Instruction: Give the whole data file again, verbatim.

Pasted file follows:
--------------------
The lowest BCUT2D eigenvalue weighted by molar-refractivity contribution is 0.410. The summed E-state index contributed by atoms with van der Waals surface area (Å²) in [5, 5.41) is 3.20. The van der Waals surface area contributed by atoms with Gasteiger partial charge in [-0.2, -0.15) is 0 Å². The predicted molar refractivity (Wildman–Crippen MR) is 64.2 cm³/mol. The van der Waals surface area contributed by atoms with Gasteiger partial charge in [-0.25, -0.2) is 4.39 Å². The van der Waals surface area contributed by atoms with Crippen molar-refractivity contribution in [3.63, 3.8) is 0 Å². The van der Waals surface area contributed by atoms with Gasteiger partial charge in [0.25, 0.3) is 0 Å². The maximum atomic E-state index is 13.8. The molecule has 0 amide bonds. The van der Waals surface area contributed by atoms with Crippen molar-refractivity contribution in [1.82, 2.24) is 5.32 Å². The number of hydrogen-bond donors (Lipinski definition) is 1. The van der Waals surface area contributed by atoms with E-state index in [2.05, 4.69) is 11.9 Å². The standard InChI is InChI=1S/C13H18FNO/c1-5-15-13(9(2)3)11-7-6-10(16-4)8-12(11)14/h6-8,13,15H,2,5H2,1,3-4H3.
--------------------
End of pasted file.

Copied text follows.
The lowest BCUT2D eigenvalue weighted by molar-refractivity contribution is 0.410. The summed E-state index contributed by atoms with van der Waals surface area (Å²) in [5, 5.41) is 3.20. The van der Waals surface area contributed by atoms with Gasteiger partial charge in [-0.2, -0.15) is 0 Å². The predicted molar refractivity (Wildman–Crippen MR) is 64.2 cm³/mol. The van der Waals surface area contributed by atoms with Gasteiger partial charge in [-0.25, -0.2) is 4.39 Å². The van der Waals surface area contributed by atoms with Crippen molar-refractivity contribution in [3.63, 3.8) is 0 Å². The van der Waals surface area contributed by atoms with Gasteiger partial charge in [0.25, 0.3) is 0 Å². The maximum atomic E-state index is 13.8. The molecule has 0 amide bonds. The van der Waals surface area contributed by atoms with Crippen molar-refractivity contribution in [1.82, 2.24) is 5.32 Å². The number of hydrogen-bond donors (Lipinski definition) is 1. The van der Waals surface area contributed by atoms with E-state index in [2.05, 4.69) is 11.9 Å². The standard InChI is InChI=1S/C13H18FNO/c1-5-15-13(9(2)3)11-7-6-10(16-4)8-12(11)14/h6-8,13,15H,2,5H2,1,3-4H3.